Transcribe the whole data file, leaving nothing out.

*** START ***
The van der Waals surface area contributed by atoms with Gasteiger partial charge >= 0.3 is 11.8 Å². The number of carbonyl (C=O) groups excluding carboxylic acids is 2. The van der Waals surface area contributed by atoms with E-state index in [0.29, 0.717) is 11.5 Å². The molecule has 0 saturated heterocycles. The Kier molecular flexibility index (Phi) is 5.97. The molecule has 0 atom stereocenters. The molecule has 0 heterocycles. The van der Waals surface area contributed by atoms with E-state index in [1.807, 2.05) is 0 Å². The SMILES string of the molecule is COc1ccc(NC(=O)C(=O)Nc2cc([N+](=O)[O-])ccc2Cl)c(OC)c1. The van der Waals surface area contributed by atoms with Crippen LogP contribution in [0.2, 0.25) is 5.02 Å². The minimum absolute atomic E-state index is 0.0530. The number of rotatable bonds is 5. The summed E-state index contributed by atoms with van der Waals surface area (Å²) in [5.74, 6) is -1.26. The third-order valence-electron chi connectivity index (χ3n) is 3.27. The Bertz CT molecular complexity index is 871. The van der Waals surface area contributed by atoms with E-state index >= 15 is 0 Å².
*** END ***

The van der Waals surface area contributed by atoms with Gasteiger partial charge >= 0.3 is 11.8 Å². The number of carbonyl (C=O) groups excluding carboxylic acids is 2. The van der Waals surface area contributed by atoms with E-state index in [0.29, 0.717) is 11.5 Å². The molecule has 0 saturated heterocycles. The Kier molecular flexibility index (Phi) is 5.97. The molecule has 0 atom stereocenters. The molecule has 0 heterocycles. The van der Waals surface area contributed by atoms with E-state index in [1.807, 2.05) is 0 Å². The SMILES string of the molecule is COc1ccc(NC(=O)C(=O)Nc2cc([N+](=O)[O-])ccc2Cl)c(OC)c1. The van der Waals surface area contributed by atoms with Crippen LogP contribution in [0.2, 0.25) is 5.02 Å². The minimum absolute atomic E-state index is 0.0530. The number of rotatable bonds is 5. The summed E-state index contributed by atoms with van der Waals surface area (Å²) in [5.74, 6) is -1.26. The third-order valence-electron chi connectivity index (χ3n) is 3.27. The Bertz CT molecular complexity index is 871. The van der Waals surface area contributed by atoms with E-state index >= 15 is 0 Å².